dNOS: Another Open Source Network Operating System
Last week I was in New Orleans for LinuxCon. This was my first LinuxCon event, and it was pretty awesome. The event was co-located with a smattering of other Open Technology events as well: CloudOpen Linux Plumbers Conference Xen Project User Summit OpenDaylight Mini Summit Gluster Workshop 2013 ENEA North America Hacker Event UEFI Plugfest Linux Wireless Summit Linux Security Summit As you can see, that’s a lot of events to pack into a single week.
If you read the libvirt development mailing list, you will have noticed that libvirt released 2 versions this week, the latest of which is version 0.10.1. This version includes a bunch of bug fixes, but between this and the previous 0.10.0, there are some changes in how you work with Open vSwitch virtualport types. I thought I’d explain some of them here, as they are advantageous and will make deploying libvirt with Open vSwitch easier.
My previous blog postshowed you how to setup Open vSwitch (including LACP port-channels) on your Fedora 17 host. Once you have this working, creating virtual machines and adding them to one of your Open vSwitch bridges is the next logical step. For this setup, we will make use of libvirtto manage our virtual machines. We’ll utilize virt-manager (a GUI) and virsh (a CLI) to manage the VMs on the host. But the VMs themselves, once running on Fedora with libvirt and KVM, can easily be migrated into an oVirt setup, for instance.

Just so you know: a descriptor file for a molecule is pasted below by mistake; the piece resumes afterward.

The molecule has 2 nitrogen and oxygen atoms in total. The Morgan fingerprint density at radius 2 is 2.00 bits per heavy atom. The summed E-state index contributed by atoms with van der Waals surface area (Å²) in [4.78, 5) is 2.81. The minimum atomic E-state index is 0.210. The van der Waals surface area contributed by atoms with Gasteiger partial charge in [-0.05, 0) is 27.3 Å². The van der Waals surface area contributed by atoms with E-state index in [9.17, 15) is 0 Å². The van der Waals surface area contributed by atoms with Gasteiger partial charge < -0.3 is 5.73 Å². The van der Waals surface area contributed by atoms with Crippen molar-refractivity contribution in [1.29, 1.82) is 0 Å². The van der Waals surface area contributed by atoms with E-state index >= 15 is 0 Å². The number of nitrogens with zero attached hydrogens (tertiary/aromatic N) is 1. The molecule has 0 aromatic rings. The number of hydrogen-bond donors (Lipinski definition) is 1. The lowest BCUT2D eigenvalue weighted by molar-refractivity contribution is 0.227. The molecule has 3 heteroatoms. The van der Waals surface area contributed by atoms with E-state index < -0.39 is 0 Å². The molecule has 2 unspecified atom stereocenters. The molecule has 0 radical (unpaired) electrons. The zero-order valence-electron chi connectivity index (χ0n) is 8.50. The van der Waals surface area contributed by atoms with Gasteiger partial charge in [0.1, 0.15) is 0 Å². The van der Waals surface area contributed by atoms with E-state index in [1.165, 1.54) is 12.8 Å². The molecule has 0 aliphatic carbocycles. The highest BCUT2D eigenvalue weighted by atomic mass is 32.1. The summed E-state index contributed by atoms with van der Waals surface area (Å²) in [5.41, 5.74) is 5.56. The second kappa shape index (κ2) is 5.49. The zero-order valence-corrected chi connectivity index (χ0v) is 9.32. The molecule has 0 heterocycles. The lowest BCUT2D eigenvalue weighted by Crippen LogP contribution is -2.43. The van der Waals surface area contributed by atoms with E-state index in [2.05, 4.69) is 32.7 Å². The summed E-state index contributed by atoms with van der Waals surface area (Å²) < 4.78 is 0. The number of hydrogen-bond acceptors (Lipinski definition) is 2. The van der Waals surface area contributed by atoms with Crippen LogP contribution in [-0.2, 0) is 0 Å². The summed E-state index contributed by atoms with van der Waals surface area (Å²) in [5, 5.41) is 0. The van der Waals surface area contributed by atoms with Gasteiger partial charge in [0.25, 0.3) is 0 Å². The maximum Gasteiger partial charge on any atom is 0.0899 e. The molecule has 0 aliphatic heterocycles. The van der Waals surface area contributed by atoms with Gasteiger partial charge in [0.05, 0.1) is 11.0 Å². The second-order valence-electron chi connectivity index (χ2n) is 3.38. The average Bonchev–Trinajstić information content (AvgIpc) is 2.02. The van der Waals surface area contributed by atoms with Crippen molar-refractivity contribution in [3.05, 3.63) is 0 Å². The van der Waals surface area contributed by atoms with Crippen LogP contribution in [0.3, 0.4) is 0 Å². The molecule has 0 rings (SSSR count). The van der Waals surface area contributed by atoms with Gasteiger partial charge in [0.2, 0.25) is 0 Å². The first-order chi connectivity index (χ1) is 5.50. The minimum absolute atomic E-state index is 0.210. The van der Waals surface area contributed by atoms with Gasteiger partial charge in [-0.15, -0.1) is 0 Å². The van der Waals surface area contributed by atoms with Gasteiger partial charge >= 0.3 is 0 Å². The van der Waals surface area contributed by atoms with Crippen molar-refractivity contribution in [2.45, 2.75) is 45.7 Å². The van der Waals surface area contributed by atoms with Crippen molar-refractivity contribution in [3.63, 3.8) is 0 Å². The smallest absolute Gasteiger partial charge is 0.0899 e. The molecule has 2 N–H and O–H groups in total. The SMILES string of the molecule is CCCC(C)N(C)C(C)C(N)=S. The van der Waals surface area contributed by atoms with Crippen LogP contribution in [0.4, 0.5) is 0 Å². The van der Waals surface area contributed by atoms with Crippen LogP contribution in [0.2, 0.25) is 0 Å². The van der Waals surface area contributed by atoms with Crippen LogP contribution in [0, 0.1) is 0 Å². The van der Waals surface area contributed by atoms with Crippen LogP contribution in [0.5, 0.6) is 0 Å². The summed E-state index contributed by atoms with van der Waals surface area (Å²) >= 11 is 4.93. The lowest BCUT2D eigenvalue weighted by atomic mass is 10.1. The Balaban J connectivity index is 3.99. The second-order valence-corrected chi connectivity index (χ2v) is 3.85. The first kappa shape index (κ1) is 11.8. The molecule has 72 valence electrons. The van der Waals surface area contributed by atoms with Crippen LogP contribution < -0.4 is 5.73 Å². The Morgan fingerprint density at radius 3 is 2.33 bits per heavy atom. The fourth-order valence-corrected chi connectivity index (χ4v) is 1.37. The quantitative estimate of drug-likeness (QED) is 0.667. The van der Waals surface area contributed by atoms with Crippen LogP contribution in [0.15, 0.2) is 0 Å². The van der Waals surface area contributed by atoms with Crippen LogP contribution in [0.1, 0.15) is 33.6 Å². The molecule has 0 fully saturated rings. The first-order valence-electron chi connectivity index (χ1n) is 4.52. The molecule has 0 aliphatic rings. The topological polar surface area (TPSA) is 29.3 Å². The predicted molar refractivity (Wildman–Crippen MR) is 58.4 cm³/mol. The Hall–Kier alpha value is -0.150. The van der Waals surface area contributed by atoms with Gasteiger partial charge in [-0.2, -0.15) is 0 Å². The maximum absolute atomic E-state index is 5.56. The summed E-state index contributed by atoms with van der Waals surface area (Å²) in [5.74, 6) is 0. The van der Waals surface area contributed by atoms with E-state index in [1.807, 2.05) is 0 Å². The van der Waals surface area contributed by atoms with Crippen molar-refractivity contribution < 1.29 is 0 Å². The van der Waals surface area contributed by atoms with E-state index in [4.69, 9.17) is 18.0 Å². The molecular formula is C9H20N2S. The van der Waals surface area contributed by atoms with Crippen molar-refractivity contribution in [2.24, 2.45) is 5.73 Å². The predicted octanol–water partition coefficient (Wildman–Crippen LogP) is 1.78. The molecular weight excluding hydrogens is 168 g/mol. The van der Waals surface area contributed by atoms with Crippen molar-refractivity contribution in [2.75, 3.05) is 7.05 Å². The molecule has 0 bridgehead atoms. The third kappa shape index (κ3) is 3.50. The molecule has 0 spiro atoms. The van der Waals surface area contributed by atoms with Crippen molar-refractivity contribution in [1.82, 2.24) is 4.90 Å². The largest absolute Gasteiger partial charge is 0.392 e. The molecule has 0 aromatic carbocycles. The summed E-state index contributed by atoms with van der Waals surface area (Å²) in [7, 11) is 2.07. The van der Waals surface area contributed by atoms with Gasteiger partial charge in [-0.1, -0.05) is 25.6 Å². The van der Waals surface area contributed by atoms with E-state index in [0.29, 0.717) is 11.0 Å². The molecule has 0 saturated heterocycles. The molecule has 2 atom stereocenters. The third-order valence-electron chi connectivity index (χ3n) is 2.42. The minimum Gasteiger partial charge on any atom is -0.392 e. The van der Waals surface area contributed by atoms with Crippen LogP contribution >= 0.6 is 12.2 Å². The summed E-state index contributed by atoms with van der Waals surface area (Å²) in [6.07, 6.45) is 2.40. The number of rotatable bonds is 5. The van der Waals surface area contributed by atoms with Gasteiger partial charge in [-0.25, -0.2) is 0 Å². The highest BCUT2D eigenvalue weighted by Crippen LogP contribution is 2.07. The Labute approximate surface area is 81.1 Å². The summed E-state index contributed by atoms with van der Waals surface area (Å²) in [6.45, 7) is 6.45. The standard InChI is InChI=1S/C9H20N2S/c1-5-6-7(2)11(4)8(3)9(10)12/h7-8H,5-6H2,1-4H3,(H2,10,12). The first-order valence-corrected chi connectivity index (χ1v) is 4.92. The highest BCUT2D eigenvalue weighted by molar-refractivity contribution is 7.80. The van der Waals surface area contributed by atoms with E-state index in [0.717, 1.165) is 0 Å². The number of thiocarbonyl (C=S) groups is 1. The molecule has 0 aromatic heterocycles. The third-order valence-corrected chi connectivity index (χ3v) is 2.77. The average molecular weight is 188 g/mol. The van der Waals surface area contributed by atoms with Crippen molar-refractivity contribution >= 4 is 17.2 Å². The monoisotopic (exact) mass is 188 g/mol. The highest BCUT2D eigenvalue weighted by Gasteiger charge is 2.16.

I’ve recently decided to move some of the virtual infrastructure in my lab onto Fedora 17. I’ll be running my VMs on KVM utilizing libvirtto manage the VMs. The great thing about this setup is that in theory, by utilizing libvirt, I can easily move my infrastructure to something like oVirtor OpenStackin the future. But for now, I plan to simply make use of a combination of virsh and virt-manager. Getting Fedora 17 onto my host was quite easy, I won’t cover that here.
Just a note that over the weekend, after a few weeks of reviews, the Open vSwitch Kernel Code has moved upstream. Dave Miller pulled the code this weekend. Getting this upstream will be really helpful for OpenStack Quantum, as the default plugin for that code uses OVS. This is also great for distributions who want to include OVS, but have been hesitant because of it’s lack of existence in the upstream kernel.